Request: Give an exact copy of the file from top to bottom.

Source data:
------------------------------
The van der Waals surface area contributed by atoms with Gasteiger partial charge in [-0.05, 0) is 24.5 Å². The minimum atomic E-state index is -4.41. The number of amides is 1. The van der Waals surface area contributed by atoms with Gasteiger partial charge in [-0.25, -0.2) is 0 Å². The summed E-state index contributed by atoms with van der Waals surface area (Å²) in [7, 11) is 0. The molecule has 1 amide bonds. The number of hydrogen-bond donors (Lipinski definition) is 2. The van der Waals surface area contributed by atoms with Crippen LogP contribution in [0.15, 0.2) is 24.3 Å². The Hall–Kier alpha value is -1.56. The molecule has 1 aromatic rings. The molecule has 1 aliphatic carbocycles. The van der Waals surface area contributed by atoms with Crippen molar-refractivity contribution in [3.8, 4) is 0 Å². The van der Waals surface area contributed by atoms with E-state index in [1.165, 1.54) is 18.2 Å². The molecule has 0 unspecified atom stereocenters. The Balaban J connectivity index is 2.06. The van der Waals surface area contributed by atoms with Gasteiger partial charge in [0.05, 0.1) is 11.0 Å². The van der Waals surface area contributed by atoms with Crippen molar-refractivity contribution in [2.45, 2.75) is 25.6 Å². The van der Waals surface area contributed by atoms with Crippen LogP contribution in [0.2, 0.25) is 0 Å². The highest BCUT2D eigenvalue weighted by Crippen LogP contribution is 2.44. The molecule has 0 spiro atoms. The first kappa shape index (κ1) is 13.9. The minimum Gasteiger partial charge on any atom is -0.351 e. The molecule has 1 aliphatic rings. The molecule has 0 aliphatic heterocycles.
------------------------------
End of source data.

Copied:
The van der Waals surface area contributed by atoms with Gasteiger partial charge in [-0.05, 0) is 24.5 Å². The minimum atomic E-state index is -4.41. The number of amides is 1. The van der Waals surface area contributed by atoms with Gasteiger partial charge in [-0.25, -0.2) is 0 Å². The summed E-state index contributed by atoms with van der Waals surface area (Å²) in [7, 11) is 0. The molecule has 1 amide bonds. The number of hydrogen-bond donors (Lipinski definition) is 2. The van der Waals surface area contributed by atoms with Crippen LogP contribution in [0.15, 0.2) is 24.3 Å². The Hall–Kier alpha value is -1.56. The molecule has 1 aromatic rings. The molecule has 1 aliphatic carbocycles. The van der Waals surface area contributed by atoms with Crippen molar-refractivity contribution in [3.8, 4) is 0 Å². The van der Waals surface area contributed by atoms with E-state index in [1.165, 1.54) is 18.2 Å². The molecule has 0 unspecified atom stereocenters. The Balaban J connectivity index is 2.06. The van der Waals surface area contributed by atoms with Gasteiger partial charge in [0.05, 0.1) is 11.0 Å². The van der Waals surface area contributed by atoms with Crippen molar-refractivity contribution in [2.45, 2.75) is 25.6 Å². The van der Waals surface area contributed by atoms with Crippen LogP contribution in [0.2, 0.25) is 0 Å². The highest BCUT2D eigenvalue weighted by Crippen LogP contribution is 2.44. The molecule has 0 spiro atoms. The first kappa shape index (κ1) is 13.9. The minimum Gasteiger partial charge on any atom is -0.351 e. The molecule has 1 aliphatic rings. The molecule has 0 aliphatic heterocycles.